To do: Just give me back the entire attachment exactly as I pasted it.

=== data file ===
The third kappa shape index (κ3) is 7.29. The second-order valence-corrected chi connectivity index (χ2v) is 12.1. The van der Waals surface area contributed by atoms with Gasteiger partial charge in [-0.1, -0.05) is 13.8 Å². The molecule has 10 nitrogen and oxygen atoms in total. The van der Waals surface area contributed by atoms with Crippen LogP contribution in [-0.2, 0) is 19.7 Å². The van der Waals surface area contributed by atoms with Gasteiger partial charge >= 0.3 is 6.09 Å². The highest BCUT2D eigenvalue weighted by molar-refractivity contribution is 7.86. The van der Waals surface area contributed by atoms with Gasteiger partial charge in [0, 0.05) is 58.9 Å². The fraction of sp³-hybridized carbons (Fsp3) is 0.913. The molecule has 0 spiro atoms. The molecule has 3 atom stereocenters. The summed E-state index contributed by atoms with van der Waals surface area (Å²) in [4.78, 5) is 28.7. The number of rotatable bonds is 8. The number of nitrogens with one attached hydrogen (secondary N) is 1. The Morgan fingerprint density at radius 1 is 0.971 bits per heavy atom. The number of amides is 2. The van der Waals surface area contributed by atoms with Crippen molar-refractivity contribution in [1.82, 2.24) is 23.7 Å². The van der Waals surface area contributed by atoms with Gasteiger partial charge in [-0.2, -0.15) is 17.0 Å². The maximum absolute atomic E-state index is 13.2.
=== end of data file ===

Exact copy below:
The third kappa shape index (κ3) is 7.29. The second-order valence-corrected chi connectivity index (χ2v) is 12.1. The van der Waals surface area contributed by atoms with Gasteiger partial charge in [-0.1, -0.05) is 13.8 Å². The molecule has 10 nitrogen and oxygen atoms in total. The van der Waals surface area contributed by atoms with Crippen LogP contribution in [-0.2, 0) is 19.7 Å². The van der Waals surface area contributed by atoms with Gasteiger partial charge >= 0.3 is 6.09 Å². The highest BCUT2D eigenvalue weighted by molar-refractivity contribution is 7.86. The van der Waals surface area contributed by atoms with Gasteiger partial charge in [0, 0.05) is 58.9 Å². The fraction of sp³-hybridized carbons (Fsp3) is 0.913. The molecule has 0 spiro atoms. The molecule has 3 atom stereocenters. The summed E-state index contributed by atoms with van der Waals surface area (Å²) in [4.78, 5) is 28.7. The number of rotatable bonds is 8. The number of nitrogens with one attached hydrogen (secondary N) is 1. The Morgan fingerprint density at radius 1 is 0.971 bits per heavy atom. The number of amides is 2. The van der Waals surface area contributed by atoms with Crippen molar-refractivity contribution in [1.82, 2.24) is 23.7 Å². The van der Waals surface area contributed by atoms with Gasteiger partial charge in [-0.2, -0.15) is 17.0 Å². The maximum absolute atomic E-state index is 13.2.